When she grew she went to live with an uncle in Manila. There she met a young doctor who fell in love with the lively girl. She reciprocated and they were married.
But in the winter of 1941, when her daughter Cynthia was two years old, Joey began to lose strength and her appetite. Swellings appeared. Her anxious husband called a specialist. As gently as he could he told her the truth. "It is in an early stage, and there are promising treatments, but your child could be susceptible, so you must leave her." For hours she sat in the doctor's office praying to God for the surpassing self-control she would need for so many years in the future. Cynthia was sent to her great grandmother.
Husband & wife then began to plan their fight against the disease and against the ostracism of the dreaded leprosy. They learned she needed good medical care and rest.
There was to be neither. Three weeks later came the destruction of Pearl Harbour. Soon Japanese soldiers swaggered on Manila's streets. A contact of her husband told her the Filipino underground was sending information to General MacArthur in Australia. "Will you join us?" he asked. "I can't do big things, but every little thing helps, " Joey said. "Okay!"
Joey was permitted to bring food to starving Filipino and American prisoners. With disease advancing, she radiated courage and faith to the hollow-eyed troops, some of whom gave her information they had gleaned from talkative Japanese guards. Once a suspicious guard menaced her with a bayonet and then tugged at her braided hair. Her hair ribbon concealed a prisoner's report, but thankfully didn't slip off.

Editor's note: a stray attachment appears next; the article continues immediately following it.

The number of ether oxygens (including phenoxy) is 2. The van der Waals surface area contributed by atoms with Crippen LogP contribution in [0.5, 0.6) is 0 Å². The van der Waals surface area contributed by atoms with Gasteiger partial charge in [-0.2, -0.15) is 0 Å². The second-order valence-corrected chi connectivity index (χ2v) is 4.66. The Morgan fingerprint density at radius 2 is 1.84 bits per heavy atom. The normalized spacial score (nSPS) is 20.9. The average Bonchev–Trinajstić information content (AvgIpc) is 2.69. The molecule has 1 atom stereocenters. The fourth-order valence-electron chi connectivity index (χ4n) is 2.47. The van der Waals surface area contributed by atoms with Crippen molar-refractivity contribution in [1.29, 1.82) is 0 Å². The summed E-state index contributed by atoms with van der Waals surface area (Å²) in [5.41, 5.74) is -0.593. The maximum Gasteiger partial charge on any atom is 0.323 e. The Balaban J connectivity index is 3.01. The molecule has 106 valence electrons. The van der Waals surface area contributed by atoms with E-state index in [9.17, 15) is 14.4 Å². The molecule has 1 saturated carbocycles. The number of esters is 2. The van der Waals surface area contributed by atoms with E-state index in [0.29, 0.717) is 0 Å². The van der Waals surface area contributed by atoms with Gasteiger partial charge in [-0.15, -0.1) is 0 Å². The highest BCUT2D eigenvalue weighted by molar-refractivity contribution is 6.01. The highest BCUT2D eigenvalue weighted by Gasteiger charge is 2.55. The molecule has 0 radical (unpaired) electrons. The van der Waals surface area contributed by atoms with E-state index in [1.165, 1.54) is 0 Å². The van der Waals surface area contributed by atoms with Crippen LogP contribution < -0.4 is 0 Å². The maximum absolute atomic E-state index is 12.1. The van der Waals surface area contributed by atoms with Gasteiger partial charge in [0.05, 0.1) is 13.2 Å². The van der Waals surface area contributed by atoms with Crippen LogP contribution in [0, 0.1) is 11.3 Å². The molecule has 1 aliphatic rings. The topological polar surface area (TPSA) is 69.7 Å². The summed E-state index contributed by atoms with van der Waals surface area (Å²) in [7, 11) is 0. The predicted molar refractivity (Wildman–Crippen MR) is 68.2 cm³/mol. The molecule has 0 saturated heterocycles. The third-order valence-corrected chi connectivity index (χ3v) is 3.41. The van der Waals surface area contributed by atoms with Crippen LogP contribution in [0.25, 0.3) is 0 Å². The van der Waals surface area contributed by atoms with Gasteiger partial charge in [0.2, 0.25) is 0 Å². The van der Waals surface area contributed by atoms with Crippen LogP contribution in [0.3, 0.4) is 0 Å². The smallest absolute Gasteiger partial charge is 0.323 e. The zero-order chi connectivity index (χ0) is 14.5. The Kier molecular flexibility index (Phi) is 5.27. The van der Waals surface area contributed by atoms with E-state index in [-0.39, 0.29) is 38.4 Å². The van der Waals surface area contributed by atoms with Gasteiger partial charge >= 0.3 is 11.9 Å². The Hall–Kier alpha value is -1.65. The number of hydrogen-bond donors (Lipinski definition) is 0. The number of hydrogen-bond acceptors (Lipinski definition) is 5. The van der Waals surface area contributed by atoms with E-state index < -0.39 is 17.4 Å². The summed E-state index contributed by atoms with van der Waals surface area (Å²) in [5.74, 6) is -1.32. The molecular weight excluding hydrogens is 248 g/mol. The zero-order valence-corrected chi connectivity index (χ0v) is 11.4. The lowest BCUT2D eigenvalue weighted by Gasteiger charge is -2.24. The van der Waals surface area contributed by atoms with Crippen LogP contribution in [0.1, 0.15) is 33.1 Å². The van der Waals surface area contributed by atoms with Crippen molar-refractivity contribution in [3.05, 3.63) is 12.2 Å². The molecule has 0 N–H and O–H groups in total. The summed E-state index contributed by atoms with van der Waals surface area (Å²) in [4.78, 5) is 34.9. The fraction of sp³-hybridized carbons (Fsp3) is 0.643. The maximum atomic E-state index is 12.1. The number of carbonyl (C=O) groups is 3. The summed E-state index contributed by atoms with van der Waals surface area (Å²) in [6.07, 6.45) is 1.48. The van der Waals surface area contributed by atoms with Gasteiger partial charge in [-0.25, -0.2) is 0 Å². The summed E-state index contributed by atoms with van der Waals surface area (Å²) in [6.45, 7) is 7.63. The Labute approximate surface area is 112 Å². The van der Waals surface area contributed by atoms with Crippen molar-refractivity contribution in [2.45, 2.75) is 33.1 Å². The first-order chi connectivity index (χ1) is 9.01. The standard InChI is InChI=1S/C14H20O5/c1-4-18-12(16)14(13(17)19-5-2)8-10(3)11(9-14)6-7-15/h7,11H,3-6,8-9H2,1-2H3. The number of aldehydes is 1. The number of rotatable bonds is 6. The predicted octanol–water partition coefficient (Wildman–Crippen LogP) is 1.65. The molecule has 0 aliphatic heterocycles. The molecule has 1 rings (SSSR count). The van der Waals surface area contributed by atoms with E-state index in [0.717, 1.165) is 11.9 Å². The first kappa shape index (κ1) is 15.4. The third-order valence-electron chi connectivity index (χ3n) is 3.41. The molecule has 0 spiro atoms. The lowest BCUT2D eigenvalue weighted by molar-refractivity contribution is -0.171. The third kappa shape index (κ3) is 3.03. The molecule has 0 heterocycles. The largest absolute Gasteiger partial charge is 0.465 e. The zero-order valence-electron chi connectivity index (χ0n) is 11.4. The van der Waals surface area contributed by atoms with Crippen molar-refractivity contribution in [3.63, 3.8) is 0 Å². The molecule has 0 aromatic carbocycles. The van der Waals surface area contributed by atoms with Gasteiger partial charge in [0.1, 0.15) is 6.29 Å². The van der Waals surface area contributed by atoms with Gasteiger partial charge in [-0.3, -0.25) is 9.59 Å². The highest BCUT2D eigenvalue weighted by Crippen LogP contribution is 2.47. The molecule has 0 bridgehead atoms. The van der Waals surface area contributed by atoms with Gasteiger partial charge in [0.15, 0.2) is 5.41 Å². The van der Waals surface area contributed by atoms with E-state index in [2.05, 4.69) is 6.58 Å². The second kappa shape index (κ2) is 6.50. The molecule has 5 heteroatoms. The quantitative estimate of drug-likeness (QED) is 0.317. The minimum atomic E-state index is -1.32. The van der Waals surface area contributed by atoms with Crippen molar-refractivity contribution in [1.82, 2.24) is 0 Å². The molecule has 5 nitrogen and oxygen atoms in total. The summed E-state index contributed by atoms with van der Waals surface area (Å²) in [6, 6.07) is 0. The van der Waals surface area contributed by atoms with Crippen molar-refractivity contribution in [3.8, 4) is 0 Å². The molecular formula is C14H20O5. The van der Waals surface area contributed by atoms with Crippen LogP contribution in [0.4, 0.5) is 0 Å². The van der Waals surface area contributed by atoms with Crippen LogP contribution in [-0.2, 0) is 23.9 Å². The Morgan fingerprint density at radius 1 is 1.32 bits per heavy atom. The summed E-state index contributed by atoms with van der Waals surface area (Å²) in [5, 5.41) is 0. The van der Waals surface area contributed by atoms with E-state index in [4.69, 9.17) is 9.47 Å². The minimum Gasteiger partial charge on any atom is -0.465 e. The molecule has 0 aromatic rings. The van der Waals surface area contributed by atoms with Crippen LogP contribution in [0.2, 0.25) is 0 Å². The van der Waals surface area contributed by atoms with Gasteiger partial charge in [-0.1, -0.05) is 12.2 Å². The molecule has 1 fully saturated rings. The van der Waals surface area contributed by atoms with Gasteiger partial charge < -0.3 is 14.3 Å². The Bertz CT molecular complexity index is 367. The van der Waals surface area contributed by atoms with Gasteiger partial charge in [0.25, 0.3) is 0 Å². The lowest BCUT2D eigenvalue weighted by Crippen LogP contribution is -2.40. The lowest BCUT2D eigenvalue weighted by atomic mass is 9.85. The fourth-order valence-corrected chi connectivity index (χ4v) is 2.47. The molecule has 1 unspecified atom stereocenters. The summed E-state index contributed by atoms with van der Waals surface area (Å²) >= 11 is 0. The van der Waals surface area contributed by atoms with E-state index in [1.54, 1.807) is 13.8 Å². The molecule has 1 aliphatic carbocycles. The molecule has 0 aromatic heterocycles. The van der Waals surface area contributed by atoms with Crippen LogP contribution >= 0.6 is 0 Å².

She experienced scores of close encounters but the Lord watched over all her attempts to help the underground. Once she was given a bag of "vegetables" by her husband who also belonged to the underground. She learned later that the exploding Japanese ammunition dumps had been given the "vegetable" treatment. As time passed her face became scarred and bloated and sores appeared. Many a guard stopped her as she carried on her work but shrank back at the sight of her.
At the war's end she was decorated by the US government with the Medal of Freedom with Silver Palms - the highest award for war services by a civilian. She was also presented with a medallion in recognition of "Christian fortitude and concern for fellow sufferers."
Joey Guerrero finally arrived in the the United states for successful treatment of her leprosy.
(Story from Thomas Johnson)